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Victorious Ones: Jain Images of Perfection
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Victorious Ones: Jain Images of Perfection

A virtual tour of the Exhibition at

Rubin Museum of Art, New York City

Fig 39 Victorious one 1A write-up by the eJain Digest Editorial team, based on extensive investigation by a member of the eJain Digest team.

"As with all Indian religious traditions, salvation comes for the Jains through personal activity alone. They hold that all beings transmigrate through countless lifetimes, ignorantly chasing selfish and therefore, violent pursuits. Only those who have mastered the Jain path perceive reality as it is, while others stumble in semidarkness.

Jain founders preached a doctrine of radical renunciation from the world that emphasized not only abstinence but also the intrinsic value of all life (from the life of the very smallest creature that we can not even see to our own lives). For ordinary men and women, they stressed the importance of living by strict ethical rules that encompass everything we do, from raising our families to conducting business. Jains practice nonviolence in all aspects of their lives and can serve as a model for us in an increasingly violent world.

Jains have given the world a corpus of tremendously beautiful art, which I have loved since I began collecting many years ago. I am pleased that Phyllis Granoff, a brilliant scholar and dear friend, agreed to curate an exhibition on Jain art. We might all inspire to learn something from Jains as we contemplate their art.”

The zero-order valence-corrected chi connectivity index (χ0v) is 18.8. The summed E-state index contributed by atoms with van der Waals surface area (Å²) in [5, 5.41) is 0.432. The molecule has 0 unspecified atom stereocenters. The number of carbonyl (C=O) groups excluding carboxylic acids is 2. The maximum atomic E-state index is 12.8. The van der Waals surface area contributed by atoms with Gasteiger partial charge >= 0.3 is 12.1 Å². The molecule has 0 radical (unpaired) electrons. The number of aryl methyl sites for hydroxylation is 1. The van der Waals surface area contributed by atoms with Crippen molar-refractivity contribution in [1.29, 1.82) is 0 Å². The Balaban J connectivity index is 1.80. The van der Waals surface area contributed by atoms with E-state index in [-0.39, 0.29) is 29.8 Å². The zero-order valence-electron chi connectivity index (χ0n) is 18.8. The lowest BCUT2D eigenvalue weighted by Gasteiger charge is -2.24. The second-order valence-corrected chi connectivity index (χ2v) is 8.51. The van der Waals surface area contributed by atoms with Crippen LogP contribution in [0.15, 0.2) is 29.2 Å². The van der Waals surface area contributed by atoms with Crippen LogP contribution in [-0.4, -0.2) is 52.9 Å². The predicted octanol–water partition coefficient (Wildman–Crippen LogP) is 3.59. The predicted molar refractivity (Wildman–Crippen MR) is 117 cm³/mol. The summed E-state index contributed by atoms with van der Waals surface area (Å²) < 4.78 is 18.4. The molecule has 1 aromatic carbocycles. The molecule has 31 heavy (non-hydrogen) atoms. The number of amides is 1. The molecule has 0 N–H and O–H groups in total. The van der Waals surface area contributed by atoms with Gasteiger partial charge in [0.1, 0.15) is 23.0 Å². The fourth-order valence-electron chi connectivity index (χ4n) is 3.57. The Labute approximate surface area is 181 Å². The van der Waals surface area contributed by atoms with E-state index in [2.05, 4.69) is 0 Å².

- Donald Rubin, Founder of Rubin Museum, Catalogue of Victorious Ones: Jain Images of Perfection.

Fig 40 Victorious one 2Mr. Rubin has given us perhaps the most exhilarating and audacious art galleries depicting Jain culture, traditions, and historic trails of the Jain people. With his vision, the most graciously received art exhibition in United States most lavishly took place amongst several floors at the Rubin Museum of Art from September 18, 2009 to February 15, 2010. In addition to the generosity of Mr. Rubin, "Victorious Ones: Jain Images of Perfection” was sponsored by Sita & Suman Jain and Family with grants given by Bina & Navin Kumar Jain and the Rubin-Ladd Foundation.

From Mr. Rubin’s perspective, Professor Phyllis Emily Granoff receives high accolades in conducting the vast amount of research, selecting art exhibition theme as well as each art piece, making sure different decades and times were represented in art form by working with other scholars as well as her students.

Professor Granoff is a specialist in Indic religion. She is currently the Lex Hixon Professor of World Religions at Yale University. She also serves as the editor of the Journal of Indian Philosophy, member of Bhandarkar Oriental Institute, the Association for Asian Studies, and the American Academy of Religion. After receiving a Bachelor of Arts (summa cum laude) in Far Eastern Languages from Radcliffe College, she earned her Ph.D. in Sanskrit, Indian Studies, & Fine Arts from the Harvard University. She is fluent in numerous Indian languages including Sanskrit, but also Prakrit, Pali, Ardha Magadhi, Bengali, Hindi, Assamese, Gujarati, and Oriya. She also has some degree of skill in Japanese, Chinese, French, and German.

With her husband Professor Koichi Shinohara, she has also written, translated, and edited several books, and published 70+ journal articles on various topics. She is a scholar of the classical religions of India: Buddhism, Jainism, and Hinduism. Her current research includes several different projects. "I continue to be interested in the origins of puranic Hinduism and early Indian religions. I have also been studying Jain monastic codes and medieval Indian law,” said Professor Granoff.